LME or CME conclusion
While neither is a pure example of either orientation they do represent different orientations, Iceland is a CME moving towards becoming an LME, we see this in inter-firm relations and financial system, where Iceland has moved to be more LME like. Ireland, on the other hand, is an LME moving toward a more CME like quality, this is seen in Education and Training systems as well as Inter-firm relations such as increased coordination between businesses, also some of the industrial relations such as collateral agreements across sectors.
Comparing Austerity Measures
Ireland has been forced by the EU to undertake austerity measures because it is critically important that Ireland cuts its deficit to 3% GDP for the Aid package that the European Union is willing to give them. These are the measures taken by Ireland. Public wage freeze or reduction. Control of the size of civil service. Savings from pension and healthcare-related spending. Reduction in social benefits and public investment. Tax increases; personal income, capital gains, value-added/sales, property tax. Improvement in tax compliance.
To deal with the immediate aftermath of the crisis by gaining a bailout from the international monetary fund, Iceland had to agree to a standby agreement, which included taking up some austerity measures, though by no means as strict as the IMF usually is. Included are these measures.
- Increase the relative tax burden on high-income individuals
- Adjusting for past Tax erosion
- Improvement in tax compliance
- The pre-payment of taxes
- Public sector wages kept in line with the private sector
- Cuts to operational and investment spending
- Introduction of Capital controls
It should be noted that Iceland resisted strict austerity measures and that these measures are common in a Keynesian welfare nation-state.
Framing the Issue of Recovery
What is immediately clear, when looking at the media coverage of the two situations, is how different the issue of crisis and recession was framed by both politicians and the media. In Ireland, the outlook seemed ambivalent, perhaps even not so concerned when Ireland slid into a recession. In Ireland, we have seen that policy seemingly inevitably turned to stabilize the banking system, a system linked with the Euro area through the common currency.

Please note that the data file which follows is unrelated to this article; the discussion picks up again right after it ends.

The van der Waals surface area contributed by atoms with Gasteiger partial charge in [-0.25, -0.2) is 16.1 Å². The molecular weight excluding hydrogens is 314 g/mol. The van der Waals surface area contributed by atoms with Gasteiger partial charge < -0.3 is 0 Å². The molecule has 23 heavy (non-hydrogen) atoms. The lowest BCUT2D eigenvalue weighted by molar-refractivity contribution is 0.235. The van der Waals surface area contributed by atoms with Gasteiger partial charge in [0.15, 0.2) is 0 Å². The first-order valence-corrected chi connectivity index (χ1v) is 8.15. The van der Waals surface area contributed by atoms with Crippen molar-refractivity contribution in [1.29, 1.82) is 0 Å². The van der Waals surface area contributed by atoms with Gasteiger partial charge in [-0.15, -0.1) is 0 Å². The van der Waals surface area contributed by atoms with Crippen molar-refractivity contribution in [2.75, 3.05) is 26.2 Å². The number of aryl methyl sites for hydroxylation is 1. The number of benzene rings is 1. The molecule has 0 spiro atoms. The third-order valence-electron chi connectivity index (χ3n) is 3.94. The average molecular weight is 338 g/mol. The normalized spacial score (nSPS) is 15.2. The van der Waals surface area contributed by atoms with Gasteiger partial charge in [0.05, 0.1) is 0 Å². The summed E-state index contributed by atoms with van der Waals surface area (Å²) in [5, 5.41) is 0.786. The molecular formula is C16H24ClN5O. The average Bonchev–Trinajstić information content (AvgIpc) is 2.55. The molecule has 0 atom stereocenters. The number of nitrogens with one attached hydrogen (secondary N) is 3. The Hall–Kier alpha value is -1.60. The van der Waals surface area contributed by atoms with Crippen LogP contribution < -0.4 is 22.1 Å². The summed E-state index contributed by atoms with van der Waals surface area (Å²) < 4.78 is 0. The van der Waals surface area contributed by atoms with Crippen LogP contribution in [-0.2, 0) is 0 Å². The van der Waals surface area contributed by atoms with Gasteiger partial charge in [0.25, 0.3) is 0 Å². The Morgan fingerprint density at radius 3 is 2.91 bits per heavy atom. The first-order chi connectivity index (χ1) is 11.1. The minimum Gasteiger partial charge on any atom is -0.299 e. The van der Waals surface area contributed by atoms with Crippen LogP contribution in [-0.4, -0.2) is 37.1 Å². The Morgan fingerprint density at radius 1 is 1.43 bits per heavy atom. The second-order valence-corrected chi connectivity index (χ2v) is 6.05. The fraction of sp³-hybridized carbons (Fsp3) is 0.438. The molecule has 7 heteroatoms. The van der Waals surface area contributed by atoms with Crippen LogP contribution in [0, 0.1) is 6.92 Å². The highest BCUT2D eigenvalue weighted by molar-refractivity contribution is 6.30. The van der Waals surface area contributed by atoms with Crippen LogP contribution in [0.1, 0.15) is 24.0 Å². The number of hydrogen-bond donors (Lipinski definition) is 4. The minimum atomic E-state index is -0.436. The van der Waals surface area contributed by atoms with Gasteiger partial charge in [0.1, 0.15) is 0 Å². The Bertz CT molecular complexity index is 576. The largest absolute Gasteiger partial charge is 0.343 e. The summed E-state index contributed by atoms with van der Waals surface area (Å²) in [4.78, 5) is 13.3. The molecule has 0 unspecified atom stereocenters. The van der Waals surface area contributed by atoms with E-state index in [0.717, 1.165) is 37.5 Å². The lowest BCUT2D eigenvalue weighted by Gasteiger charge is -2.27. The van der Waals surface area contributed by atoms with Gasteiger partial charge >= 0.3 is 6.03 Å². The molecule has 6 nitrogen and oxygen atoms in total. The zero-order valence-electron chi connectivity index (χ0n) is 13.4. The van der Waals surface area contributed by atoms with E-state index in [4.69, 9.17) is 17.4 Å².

Policy turned then to regulating the financial market, here we see some bricolage, which is the combination of existing principles, to deal with increased supervision and the move away from principle-based supervision toward a rules-based regime. The economic policy further turned to the measures mentioned above, the understanding being that doing so will repair finances, allocating the burden on taxpayers, who will pay more tax, and receive fewer benefits as social spending is cut, but the public sector gets modernized, by integrating it and increasing flexibility of management, again this is bricolage.
Iceland however reacted with fear and shock, because while Ireland slipped into recession, Iceland’s whole financial system plummeted and crashed, banks with assets of more than 1000% the GDP where suddenly falling like flies. What makes Iceland unique was the way that it had decided to let the banks fall, there would be no bailouts, they would be nationalized, Iceland protected the consumers, they gave widespread mortgage debt forgiveness, and decided to start over and completely restructure the capital market.
Iceland proceeded to go against the grain, by not implementing the strict austerity measures enforced on other countries. Then the people decided us before foreigners and reneged on reimbursing foreign customers of the online bank Icesave. Furthermore, Iceland took legal action against those who were deemed the key actors responsible for the collapse, including the former prime minister. We are talking about some serious recombination of institutional practices, it has never happened before that policymaker was accused and sued for negligence. Iceland’s current problem lies in releasing capital controls.